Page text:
Scientists have successfully performed a test involving a new drug to restore social behaviors via stimulation using genetically modified mice as part of a case study. The drug, Nitrosynapsin, was electrically adjusted to suit the brain and behavioral abnormalities in the modified mice.
The Nitrosynapsin drug is intended to correctly restore the electrical signal imbalance in the brain of an individual. Scientists believe this could be a path-breaking discovery as electrical signal imbalance is virtually present in all forms of ASD cases.
Stuart Lipton, a senior investigator, and a clinical neurologist, explains, “The drug needs to be further experimented and deeper studies need to be performed and we are hopeful of its effectiveness against varied forms of the autism spectrum disorder.”
The research involved a successful collaboration that involved scientists from the University of California, Scintillon Institute, and San Diego School of Medicine. Fellow investigators of the team led by Lipton include Dr. Shichun Tu and Dr. Bobuki Nakanishi based out of Scintillon Institute in San Diego.
The autism spectrum is a developmental disorder that is seen to affect 1 in 68 children in the USA alone according to the census data available with the authorities. As per the estimates, an average of 0.5% of girls and 2.4% of boys in the United States are diagnosed with autism.
The present study dates back to 1993 involving an earlier study which had Lipton as its lead at the Harvard Medical School. The team successfully identified a gene known as MEF2C that was considered to be a potential factor in the development of the brain.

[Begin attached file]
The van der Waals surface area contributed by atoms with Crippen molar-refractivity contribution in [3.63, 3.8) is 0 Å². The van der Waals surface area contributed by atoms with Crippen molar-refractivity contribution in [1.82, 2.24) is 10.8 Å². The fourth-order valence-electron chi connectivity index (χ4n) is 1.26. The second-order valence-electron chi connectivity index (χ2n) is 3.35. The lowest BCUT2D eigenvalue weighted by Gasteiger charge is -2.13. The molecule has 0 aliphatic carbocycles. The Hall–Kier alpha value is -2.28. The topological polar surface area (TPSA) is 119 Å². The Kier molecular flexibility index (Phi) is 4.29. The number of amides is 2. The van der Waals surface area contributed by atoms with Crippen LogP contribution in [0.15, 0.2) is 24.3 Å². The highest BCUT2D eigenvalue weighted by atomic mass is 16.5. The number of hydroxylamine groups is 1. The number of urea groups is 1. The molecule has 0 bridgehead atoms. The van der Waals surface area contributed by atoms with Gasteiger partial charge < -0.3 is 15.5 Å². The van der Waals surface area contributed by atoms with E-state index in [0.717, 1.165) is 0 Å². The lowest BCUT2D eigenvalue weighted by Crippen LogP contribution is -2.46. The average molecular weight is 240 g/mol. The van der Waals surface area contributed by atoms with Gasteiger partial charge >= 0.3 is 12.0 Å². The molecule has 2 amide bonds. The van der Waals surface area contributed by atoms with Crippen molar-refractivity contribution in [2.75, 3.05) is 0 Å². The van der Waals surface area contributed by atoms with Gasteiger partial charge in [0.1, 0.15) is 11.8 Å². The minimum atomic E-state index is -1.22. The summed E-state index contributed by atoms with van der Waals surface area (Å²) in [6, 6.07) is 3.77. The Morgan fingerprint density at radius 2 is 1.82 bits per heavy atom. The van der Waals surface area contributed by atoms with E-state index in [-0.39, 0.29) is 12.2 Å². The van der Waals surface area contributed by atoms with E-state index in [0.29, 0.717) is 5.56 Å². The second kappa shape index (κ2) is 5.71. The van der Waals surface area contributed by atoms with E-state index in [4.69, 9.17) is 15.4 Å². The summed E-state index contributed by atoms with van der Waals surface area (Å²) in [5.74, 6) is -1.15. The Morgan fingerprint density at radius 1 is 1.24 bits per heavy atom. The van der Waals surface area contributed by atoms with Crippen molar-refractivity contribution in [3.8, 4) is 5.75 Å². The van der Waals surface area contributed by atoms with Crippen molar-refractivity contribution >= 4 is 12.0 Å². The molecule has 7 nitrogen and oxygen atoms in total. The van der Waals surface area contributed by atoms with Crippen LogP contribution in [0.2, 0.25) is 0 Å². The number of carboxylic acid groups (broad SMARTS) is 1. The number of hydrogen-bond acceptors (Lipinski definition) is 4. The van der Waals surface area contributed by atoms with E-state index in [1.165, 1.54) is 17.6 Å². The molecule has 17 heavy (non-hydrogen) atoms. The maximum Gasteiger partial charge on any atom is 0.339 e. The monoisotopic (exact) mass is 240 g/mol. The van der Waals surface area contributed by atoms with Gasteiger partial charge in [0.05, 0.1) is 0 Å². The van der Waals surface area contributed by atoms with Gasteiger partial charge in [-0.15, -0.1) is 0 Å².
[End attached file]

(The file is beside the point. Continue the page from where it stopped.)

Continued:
This path-breaking discovery led the team to understand the genetically modified mice involving MEF2C in the region of the brain during the early stages of fetal development.
Further, the data highlighted abnormal fetal developments in the pregnant mice that led their pups to be born with severe disabilities similar to autism disorder. This discovery led to other studies trying to uncover similar links involving mice and the Nitrosynapsin drug. Multiple studies have highlighted many children diagnosed with autism showing similar traits.
Researchers believe this could be a result of one mutation arising out of MEF2C. The condition is also known as MEF2C Haplo Insufficiency Syndrome (MHS).
Lipton explains, “This important discovery in humans was possible because it could be experimented initially in the genetically modified mice, which explains the importance of basic science.”
The researchers had a unique laboratory developed consisting of engineered mice for the purpose of this specific study to understand the functioning of the mice versions of MEF2C, in comparison to earlier known multiple genetic mutational copies. The mice were seen to display memory loss, anxiety behaviors and unusual monotonous movements.
The team comments, “The careful analysis of the mice brains revealed a plethora of complexities, including but not limited to excess excitatory signals causing the abnormal firing of neurons in the brain.”
The two critical brain signals were seen to be out of balance. Researchers note a similar kind of imbalanced signal making its way into most of the autism-related cases and believe this could provide an explanation into understanding one of the core features involved in the disorder.
The team led by Lipton is currently involved in having the drug tested in advanced mice models to replicate and understand other autism disorders.